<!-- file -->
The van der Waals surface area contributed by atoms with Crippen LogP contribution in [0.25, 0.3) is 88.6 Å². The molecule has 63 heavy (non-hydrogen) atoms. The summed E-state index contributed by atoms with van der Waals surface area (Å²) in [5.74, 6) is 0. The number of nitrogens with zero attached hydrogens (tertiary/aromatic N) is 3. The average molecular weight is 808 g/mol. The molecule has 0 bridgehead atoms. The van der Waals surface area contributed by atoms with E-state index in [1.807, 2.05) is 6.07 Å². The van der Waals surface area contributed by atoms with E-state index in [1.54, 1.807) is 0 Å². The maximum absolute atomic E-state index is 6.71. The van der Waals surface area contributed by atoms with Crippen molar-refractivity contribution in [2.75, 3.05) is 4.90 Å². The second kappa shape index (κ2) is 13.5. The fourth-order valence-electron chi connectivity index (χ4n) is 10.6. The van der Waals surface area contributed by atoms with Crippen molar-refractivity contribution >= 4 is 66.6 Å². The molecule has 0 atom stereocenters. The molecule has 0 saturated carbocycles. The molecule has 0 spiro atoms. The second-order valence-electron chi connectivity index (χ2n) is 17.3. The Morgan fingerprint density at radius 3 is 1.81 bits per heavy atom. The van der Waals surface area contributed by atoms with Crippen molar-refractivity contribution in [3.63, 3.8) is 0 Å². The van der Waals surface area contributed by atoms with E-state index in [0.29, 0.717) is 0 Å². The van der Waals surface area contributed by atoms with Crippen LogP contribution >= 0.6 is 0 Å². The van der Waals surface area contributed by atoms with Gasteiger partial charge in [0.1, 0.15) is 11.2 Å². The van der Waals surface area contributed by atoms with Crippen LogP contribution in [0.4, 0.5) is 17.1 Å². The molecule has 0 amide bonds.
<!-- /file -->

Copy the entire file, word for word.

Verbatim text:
The van der Waals surface area contributed by atoms with Crippen LogP contribution in [0.25, 0.3) is 88.6 Å². The molecule has 63 heavy (non-hydrogen) atoms. The summed E-state index contributed by atoms with van der Waals surface area (Å²) in [5.74, 6) is 0. The number of nitrogens with zero attached hydrogens (tertiary/aromatic N) is 3. The average molecular weight is 808 g/mol. The molecule has 0 bridgehead atoms. The van der Waals surface area contributed by atoms with E-state index in [1.807, 2.05) is 6.07 Å². The van der Waals surface area contributed by atoms with E-state index in [1.54, 1.807) is 0 Å². The maximum absolute atomic E-state index is 6.71. The van der Waals surface area contributed by atoms with Crippen molar-refractivity contribution in [2.75, 3.05) is 4.90 Å². The second kappa shape index (κ2) is 13.5. The fourth-order valence-electron chi connectivity index (χ4n) is 10.6. The van der Waals surface area contributed by atoms with Crippen molar-refractivity contribution >= 4 is 66.6 Å². The molecule has 0 atom stereocenters. The molecule has 0 saturated carbocycles. The molecule has 0 spiro atoms. The second-order valence-electron chi connectivity index (χ2n) is 17.3. The Morgan fingerprint density at radius 3 is 1.81 bits per heavy atom. The van der Waals surface area contributed by atoms with Crippen molar-refractivity contribution in [3.63, 3.8) is 0 Å². The van der Waals surface area contributed by atoms with E-state index in [0.29, 0.717) is 0 Å². The van der Waals surface area contributed by atoms with Crippen LogP contribution >= 0.6 is 0 Å². The van der Waals surface area contributed by atoms with Gasteiger partial charge in [0.1, 0.15) is 11.2 Å². The van der Waals surface area contributed by atoms with Crippen LogP contribution in [0.4, 0.5) is 17.1 Å². The molecule has 0 amide bonds.